By Lori Wallach
With everyone’s attention focused on the COVID-19 crisis, it’s understandable that a Friday trade announcement could be missed. You can find it filed under “throw fuel on the fire,” and it’s worth a look.
On March 27, a group of 16 World Trade Organization (WTO) members announced a new agreement to evade the U.S. shutdown of the WTO’s enforcement regime.
Sure, countries may be interested in mechanisms to finalize the settlement of trade disputes among themselves with the WTO’s system beached. And some may be looking for ways to try to poke the United States in response to its effective shutdown of the WTO’s enforcement regime.
The hitch is that this new “Multi-Party Interim, Appeal Arbitration Arrangement” presumes to use WTO staff and funding to do so. And, implementation of its terms effectively would alter various WTO legal authorities without recourse to the WTO’s amendment procedures and required approvals by the WTO’s signatory countries.
You can be a supporter of the WTO and still wonder: What were they thinking?!
Effectively, the proposed workaround doubles down on the sort of concerns that led the United States to finally say “enough” last year and block approval of new “judges” for the WTO’s highest review body, the Appellate Body (AB). That U.S. move shut down the WTO enforcement system; Rulings on disputes could no longer be finalized because the AB no longer had a quorum.
Starting with the second Bush administration through the Obama era and until today, U.S. officials have protested that the AB was operating outside the mandate actually agreed by member countries and making up new WTO obligations to be imposed on countries that never agreed to such terms. With the United States being the largest contributor to the WTO budget, GOP and Democratic administrations alike also have protested that U.S. funds were being squandered to support such malpractice.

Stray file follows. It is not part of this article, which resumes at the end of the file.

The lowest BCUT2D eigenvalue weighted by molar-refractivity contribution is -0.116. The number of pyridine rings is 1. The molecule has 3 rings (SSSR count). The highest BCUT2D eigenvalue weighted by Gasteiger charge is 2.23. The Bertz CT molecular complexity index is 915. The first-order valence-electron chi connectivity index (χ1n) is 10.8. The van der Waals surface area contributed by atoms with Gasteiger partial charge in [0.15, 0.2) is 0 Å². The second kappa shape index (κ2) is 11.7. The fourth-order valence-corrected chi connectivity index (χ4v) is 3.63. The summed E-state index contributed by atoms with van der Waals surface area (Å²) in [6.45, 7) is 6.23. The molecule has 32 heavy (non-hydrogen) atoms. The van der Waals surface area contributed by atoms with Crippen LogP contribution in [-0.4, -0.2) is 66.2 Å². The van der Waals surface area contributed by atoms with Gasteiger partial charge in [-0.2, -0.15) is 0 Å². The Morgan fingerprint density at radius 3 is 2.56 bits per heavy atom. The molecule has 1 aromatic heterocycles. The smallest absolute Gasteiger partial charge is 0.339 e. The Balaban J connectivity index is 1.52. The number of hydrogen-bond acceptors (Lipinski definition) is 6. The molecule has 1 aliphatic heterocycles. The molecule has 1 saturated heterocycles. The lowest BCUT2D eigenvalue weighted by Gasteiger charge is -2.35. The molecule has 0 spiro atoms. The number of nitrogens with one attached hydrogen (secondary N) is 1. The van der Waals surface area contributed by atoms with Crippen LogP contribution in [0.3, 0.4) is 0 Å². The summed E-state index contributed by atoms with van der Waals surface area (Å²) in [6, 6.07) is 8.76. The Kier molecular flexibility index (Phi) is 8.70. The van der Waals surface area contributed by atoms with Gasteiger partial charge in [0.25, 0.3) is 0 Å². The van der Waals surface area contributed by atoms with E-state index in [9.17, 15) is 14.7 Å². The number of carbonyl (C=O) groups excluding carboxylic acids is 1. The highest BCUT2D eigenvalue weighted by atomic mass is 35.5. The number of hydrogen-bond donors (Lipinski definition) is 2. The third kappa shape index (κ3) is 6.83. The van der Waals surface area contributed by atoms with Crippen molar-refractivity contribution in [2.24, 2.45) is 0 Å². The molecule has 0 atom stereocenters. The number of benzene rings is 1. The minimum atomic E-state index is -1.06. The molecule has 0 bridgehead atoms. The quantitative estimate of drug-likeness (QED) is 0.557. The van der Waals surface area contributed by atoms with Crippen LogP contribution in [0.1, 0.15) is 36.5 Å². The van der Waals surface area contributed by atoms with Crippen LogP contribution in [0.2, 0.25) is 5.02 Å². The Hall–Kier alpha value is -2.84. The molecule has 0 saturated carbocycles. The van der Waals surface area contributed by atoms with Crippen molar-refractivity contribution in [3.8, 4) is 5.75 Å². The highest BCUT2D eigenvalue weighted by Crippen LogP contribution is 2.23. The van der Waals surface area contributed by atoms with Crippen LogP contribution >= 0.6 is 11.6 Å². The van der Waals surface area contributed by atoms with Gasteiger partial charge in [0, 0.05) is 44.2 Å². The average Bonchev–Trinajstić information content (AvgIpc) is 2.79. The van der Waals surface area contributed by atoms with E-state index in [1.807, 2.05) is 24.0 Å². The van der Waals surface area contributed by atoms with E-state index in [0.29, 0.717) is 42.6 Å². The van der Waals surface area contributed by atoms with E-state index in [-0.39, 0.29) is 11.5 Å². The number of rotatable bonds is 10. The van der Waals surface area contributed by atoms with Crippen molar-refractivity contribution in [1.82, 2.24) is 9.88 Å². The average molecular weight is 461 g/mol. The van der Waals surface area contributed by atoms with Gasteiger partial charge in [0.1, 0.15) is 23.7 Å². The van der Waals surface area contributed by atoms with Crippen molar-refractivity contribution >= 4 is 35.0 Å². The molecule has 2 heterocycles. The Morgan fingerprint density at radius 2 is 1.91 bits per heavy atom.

Some other WTO member nations less well situated to lodge public criticisms share concerns about WTO dispute bodies stretching the actual rules, self-designating what should be one-off decisions on specific disputes as binding precedent and deciding issues not raised by the disputing parties.
For those of us who oppose the many WTO rules unrelated to trade – from new monopoly protections for pharmaceutical firms to limits on countries’ domestic food safety and financial regulation – having the WTO’s enforcement system out of business is not necessarily bad news. WTO members are required to “ensure the conformity of their laws, regulations and administrative procedures” with WTO rules that impose limits on countries’ environmental, consumer and other protections while obliging countries to provide special protections for various privileged business sectors. When the WTO’s enforcement system is in full operation, it can authorize millions in trade sanctions against countries that do not comply with these dictates.
So, countries tend to roll back the laws attacked at the WTO. Developing countries sometimes do so at the mere threat of a challenge, so as to avoid allocating limited government resources to an expensive legal defense. The United States weakened Clean Air Act rules, dolphin protection laws and Endangered Species Act regulations after successful WTO attacks. As well, the country-of-origin labels on meat that consumers relied on in American grocery stores were gutted after the WTO classified them as “illegal trade barriers” and authorized $1 billion in sanctions.